This course will explore how contemporary indigenous peoples are using the arts and social media to retain their tribal heritage and reclaim their identities, voice and visibility within American culture.

RDG 195: Trains, Mice, and Unusual Friendships: Grit in Children's Literature, taught by Dr. Janet Bavonese

How did the little engine know that it could? What happens when mice decide to take matters into their own hands? What makes unusual friendships so special? This course provides a forum to explore children's literature with themes of grit, perseverance and determination. 

NU 195: Building Resilience by Improving Well-being, taught by Dr. Missy Duckett

Learn strategies to improve your well-being by discussing the impact of resilience on health, well-being and success. 

HPE 185: Resilience in Sport, taught by Dr. Tracey Matthews

Being resilient is important in sport and physical activity. We often hear phrases like  “overcoming adversity,” “bouncing back,” “mental toughness” or “gritty” to describe resilient athletes. How does resilience impact success and beyond? Using examples from sport, we will explore how resilience impacts performance on and off the field.

MSC 195: Resilience and Grit, taught by Lt. Col. Travis Easterling 

Explore what having grit means and how to build it within yourself through discussion and real-life experiences. At the end of this course, students will be able to increase ability to handle struggles in life. They will achieve this through classroom involvement and some outdoor activities. The class is physical in nature and students are expected to conduct a ruck march, an agility course, a physical fitness assessment, and a paintball lesson.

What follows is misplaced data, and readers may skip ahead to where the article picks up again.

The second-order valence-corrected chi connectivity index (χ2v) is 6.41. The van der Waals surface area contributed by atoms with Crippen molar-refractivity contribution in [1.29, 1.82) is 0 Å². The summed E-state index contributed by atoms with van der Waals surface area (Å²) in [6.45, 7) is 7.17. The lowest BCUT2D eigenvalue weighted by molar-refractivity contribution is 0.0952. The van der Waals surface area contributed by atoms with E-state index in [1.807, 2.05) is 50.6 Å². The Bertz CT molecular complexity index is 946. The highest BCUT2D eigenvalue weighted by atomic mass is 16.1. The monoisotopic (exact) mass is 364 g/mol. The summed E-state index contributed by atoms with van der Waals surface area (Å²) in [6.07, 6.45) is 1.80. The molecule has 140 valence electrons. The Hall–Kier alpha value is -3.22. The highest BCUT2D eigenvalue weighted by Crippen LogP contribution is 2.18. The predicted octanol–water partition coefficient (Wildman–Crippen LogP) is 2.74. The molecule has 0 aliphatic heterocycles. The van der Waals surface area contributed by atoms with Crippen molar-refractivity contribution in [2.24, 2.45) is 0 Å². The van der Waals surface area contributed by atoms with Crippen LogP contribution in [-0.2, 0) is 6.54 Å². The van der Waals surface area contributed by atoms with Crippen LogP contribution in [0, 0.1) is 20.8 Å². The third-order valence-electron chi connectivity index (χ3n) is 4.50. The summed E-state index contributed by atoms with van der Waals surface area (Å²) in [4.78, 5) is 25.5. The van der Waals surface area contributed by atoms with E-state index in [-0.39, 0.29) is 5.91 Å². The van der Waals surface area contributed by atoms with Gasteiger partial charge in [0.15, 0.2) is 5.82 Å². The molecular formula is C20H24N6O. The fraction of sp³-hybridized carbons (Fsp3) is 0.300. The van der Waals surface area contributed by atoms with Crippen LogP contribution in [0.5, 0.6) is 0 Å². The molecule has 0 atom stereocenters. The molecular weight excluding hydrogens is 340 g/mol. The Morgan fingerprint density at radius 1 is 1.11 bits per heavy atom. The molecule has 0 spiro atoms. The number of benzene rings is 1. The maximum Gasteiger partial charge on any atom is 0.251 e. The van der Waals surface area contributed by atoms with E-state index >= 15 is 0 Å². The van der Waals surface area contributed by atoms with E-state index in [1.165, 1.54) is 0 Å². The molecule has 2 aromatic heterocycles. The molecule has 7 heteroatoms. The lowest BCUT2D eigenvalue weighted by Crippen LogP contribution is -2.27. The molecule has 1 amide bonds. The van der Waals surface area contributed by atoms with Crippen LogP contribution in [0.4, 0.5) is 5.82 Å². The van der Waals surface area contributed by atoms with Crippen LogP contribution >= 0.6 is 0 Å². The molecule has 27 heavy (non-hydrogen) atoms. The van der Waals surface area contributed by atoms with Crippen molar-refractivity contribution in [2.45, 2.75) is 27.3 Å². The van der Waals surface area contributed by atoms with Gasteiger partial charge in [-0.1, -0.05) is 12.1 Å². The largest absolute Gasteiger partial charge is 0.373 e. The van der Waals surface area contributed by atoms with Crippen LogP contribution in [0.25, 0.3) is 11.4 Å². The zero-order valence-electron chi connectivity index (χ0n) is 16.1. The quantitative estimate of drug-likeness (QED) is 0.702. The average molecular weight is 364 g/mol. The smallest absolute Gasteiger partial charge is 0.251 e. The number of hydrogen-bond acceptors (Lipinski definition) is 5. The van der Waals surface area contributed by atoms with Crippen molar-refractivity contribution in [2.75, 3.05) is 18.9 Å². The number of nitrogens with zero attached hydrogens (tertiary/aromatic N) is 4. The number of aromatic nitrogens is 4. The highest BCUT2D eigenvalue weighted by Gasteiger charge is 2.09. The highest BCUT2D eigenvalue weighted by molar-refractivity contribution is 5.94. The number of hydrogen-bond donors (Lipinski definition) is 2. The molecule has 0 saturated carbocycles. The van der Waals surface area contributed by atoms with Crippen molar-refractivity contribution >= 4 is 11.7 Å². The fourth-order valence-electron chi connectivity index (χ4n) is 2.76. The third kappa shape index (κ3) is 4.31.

MU 195: Defying Gravity: Broadway and Grit, taught by Dr. Jeremy Benson

This course explores how Broadway musicals use song and plot to rise above the challenges faced in everyday life. Shows such as “Wicked,” “Phantom of the Opera,” “RENT” and “Dear Evan Hansen,” among others, present characters overcoming teen depression and suicide, political persecution, inequality, etc. Can grit, or at the very least persistence, be taught? How can children and adults develop it? We will explore Broadway’s answers to these questions.

SW 195: Trauma and Resilience, taught by Tashua Berry

A traumatic experience is a life-changing occurrence where an individual is powerless and at risk of injury. This course will explore what happens to the human body and spirit after such events. Learn about the common behaviors of a person who has experienced a painful disturbance and examine if all trauma leads to PTSD. After this course, you will understand what it means to have experienced trauma and how to support those individuals. 

SY 195: Fandom and Activism, taught by Dr. Bri Turgeon

Fan culture has been a hotbed of efforts for inclusivity, collective action, and activism. Fans of Star Trek, Harry Potter, K-Pop, athletics, and more have created safe spaces for marginalized groups and participated in social action to undermine inequality. In this class, we will adopt a social movements lens to examine how fandoms have impacted society.